They absolutely have to be. Whether a soldier enduring incoming enemy fire is engaged in defensive operations (because deterrence failed) or offensive operations (because deterrence failed) doesn’t matter one iota to him or her in the moment. The tactical situation can change between defense and offense and back again from one second to the next. A strong offense can be the best defense. Defending can be the best way to “attack” the enemy’s ability to stay in the fight (think France at Verdun or the Sovs at Stalingrad).

The hardware, training, and tactics a national armed force needs for readiness, for preparedness, is not where the distinction between deterrence and warfighting is drawn. This is true even, nay especially, for strategic nuclear arsenals. That crucial distinction, again to repeat for emphasis, is instead one of national intent, of national goals and policies. America’s practice is to incorporate these all-important parameters into our Constitution, our National Defense Strategy, and our National Nuclear Posture.

The purpose, the sole and essential purpose of our strategic nuclear deterrence Triad is in its very name: deterrence. But every posture needs to specify what our goal will be in the event our deterrence ever fails. Nuclear weapons are so powerfully destructive to human life and the natural environment, so fearful and so feared, that for over seventy years this has never happened.

But in nuclear deterrence, it’s de riguere to never say never. Effective nuclear deterrence hinges on the full and rigorous public statement of national posture, a statement which leaves no loopholes or ambiguities for any audience, foreign or domestic. Ours have always specified that we would use nuclear retaliation to defend our way of life against existential attack. If a nuclear war ever broke out, it would be because of some adversary’s violation — either nuclear, or a conventional attack so massive and overwhelming that we have no choice but to go nuclear to prevent occupation and enslavement.

The only other situation in which our posture specifies that we would ever go first with nukes is the one where an enemy uses, against American/allied vital interests, weapons of mass destruction (WMDs) other than nuclear — chemical or biological weapons This essential clause is needed to close a loophole in our deterrence and defense, because America obeys the global ban on chemical and biological weapons. Retaliating with conventional arms alone against chemical and biological weapons is much too restrictive a POTUS option. It would not deter a determined enemy any more than mere conventional arms could ever deter them from nuking us for decisive geopolitical gain. (Germany and Japan were not deterred this way in WWII. A bad enough bad actor would not be deterred from starting WWIII with nukes.)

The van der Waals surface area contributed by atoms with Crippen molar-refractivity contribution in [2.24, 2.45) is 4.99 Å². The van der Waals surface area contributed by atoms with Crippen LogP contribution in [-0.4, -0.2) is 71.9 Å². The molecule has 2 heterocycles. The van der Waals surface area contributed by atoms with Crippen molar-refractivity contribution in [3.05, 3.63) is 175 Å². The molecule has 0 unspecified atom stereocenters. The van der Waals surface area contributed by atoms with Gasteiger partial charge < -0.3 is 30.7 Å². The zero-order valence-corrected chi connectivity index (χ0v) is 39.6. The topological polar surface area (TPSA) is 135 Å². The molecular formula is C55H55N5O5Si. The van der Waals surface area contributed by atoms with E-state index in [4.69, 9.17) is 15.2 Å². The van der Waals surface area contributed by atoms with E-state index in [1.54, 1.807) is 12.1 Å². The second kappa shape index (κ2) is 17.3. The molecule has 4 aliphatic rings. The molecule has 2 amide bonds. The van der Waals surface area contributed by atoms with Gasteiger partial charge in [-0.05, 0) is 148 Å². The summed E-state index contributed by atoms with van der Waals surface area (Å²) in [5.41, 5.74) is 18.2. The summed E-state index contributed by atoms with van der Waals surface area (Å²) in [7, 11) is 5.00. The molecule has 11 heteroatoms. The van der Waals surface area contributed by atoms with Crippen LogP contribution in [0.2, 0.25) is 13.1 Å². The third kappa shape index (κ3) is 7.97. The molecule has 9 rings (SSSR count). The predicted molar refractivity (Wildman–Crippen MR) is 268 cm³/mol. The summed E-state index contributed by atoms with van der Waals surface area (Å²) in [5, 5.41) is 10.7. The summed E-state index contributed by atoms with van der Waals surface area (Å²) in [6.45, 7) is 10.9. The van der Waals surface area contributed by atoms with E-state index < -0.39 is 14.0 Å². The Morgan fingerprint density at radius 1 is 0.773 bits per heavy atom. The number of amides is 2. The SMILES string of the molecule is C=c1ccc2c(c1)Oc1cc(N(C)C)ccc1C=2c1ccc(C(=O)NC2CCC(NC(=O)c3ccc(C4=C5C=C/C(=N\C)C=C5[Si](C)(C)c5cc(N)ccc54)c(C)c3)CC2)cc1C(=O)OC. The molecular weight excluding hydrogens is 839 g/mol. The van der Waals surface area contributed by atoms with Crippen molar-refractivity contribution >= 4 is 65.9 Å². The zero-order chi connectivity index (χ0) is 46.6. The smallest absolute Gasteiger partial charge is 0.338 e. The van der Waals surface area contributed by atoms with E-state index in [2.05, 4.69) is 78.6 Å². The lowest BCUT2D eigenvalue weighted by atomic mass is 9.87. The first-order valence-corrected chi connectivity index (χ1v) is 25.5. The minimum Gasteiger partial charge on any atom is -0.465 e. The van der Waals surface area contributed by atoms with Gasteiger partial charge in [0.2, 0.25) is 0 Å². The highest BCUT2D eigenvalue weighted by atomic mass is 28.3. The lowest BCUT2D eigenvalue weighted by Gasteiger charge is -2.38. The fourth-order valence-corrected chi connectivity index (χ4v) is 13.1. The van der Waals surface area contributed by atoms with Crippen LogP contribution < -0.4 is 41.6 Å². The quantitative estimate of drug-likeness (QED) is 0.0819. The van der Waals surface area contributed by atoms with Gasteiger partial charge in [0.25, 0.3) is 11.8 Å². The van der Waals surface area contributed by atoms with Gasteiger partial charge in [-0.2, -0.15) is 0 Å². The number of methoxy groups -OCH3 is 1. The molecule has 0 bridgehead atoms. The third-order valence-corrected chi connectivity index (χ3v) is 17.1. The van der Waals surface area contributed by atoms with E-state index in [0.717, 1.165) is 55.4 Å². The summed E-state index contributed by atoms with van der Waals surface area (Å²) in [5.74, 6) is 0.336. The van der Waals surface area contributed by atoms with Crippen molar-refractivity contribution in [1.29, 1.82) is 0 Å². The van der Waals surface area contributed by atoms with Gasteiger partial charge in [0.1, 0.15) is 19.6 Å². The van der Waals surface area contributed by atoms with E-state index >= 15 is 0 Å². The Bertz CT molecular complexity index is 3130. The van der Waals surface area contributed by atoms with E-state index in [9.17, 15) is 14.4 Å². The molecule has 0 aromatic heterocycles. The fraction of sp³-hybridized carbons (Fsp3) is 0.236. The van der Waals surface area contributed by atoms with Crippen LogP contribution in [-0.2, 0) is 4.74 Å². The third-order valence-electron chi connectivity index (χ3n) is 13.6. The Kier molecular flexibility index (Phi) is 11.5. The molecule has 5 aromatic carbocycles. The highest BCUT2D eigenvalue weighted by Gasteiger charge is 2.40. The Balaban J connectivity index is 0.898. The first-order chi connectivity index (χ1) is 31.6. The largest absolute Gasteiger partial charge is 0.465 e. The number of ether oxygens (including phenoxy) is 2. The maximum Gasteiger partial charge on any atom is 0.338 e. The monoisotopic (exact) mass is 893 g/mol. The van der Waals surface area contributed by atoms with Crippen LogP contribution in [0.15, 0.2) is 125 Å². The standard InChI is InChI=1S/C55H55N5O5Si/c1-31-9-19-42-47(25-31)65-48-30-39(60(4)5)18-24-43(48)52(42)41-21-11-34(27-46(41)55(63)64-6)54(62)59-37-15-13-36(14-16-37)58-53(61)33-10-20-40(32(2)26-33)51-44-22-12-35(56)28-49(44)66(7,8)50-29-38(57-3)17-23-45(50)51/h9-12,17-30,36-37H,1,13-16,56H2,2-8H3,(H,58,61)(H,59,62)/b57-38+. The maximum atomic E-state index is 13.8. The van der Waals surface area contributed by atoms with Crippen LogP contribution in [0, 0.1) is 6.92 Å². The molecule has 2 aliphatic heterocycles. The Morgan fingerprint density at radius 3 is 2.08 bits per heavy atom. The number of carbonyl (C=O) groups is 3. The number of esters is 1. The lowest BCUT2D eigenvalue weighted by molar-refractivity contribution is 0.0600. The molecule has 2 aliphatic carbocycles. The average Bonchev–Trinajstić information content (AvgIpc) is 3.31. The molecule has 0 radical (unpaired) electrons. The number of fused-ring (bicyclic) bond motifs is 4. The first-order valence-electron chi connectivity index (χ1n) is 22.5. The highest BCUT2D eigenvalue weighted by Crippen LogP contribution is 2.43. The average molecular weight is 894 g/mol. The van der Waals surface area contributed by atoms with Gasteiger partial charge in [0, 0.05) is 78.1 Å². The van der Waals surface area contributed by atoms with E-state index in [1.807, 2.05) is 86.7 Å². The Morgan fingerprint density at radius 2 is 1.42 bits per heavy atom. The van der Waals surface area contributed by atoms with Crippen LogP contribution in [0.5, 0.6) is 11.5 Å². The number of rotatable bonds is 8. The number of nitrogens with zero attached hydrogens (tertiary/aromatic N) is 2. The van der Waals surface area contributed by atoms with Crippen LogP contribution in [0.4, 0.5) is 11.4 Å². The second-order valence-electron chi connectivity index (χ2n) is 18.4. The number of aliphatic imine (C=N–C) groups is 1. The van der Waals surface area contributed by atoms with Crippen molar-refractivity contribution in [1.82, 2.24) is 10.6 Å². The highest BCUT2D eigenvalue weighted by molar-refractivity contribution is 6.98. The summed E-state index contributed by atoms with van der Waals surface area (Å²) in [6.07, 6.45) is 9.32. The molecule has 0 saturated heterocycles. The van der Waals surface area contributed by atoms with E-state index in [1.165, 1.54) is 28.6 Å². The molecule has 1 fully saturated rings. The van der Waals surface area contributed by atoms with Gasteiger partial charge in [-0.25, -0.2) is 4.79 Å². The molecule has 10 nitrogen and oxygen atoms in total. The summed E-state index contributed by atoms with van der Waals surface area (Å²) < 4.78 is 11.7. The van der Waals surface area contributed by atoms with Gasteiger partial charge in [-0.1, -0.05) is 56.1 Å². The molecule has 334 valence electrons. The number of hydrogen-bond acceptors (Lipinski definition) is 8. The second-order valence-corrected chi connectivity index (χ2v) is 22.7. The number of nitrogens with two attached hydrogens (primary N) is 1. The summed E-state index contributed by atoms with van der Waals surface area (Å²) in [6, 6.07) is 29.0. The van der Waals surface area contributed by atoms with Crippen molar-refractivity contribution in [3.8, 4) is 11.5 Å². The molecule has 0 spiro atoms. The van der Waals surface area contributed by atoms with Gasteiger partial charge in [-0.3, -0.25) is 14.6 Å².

The naysayers, and the foreign info-war operatives, hammer on another divisive wedge issue: The U.S. might allegedly at some point decide to go first using nukes in an act of prevention or preemption. On the conventional warfare front, we and the world learned a terrible and hopefully never again forgotten lesson about the foolhardiness, the potentially suicidal recklessess of actually pursuing this military option.

Worse, claiming that the U.S. could ever be taken over successfully from within, by a dictatorial police-state regime that co-opts our nuclear arsenal for a purely aggressive first use, is not simply far-fetched. There are many checks and balances in place, explicit and implicit, on many levels of government and society to prevent this. There are circuit breakers and surge protectors galore, some political and some forceful, that will come into play when needed. The idea of such a takeover is a popular theme in Hollywood, but this is sensationalized commercial fantasy. It’s also a perennial stimulant among the conspiracy-theory crowd, but when that goes past being a hobby it can become truly pathological. It’s popular ammo with adversarial influence campaign agencies, too, but they’re quite frankly our enemy and they have to be battled determinedly at every turn.

Still, you never know what the future might bring. Never say never to unpleasant eventualities; always keep your powder dry and your options open. We definitely do this at the level of Pentagon doctrine, capabilities and capacity, implementation, and advice to Congress and POTUS. What should we do to render most clear and potent our all-important declared nuclear posture? Carefully include caveats and provisos on exactly when we would have to use nukes first to defend the American Way of Life. Emphasize something big to the world, to adversaries, and to ourselves: We would certainly never go first in an act of nuclear aggression or foolhardiness, of wanton murder and destruction.

If an enemy ever does go first without existential/WMD provocation, we can, must, and will respond effectively in kind, proportionally not excessively, according to our legal and moral right under the UN Charter. We will contain and punish that bad actor, restore geopolitical equilibrium to a badly disrupted world, discourage copy-cat or follow-on nukings down the timeline, and preserve the good world order that the bad actor tried to destroy.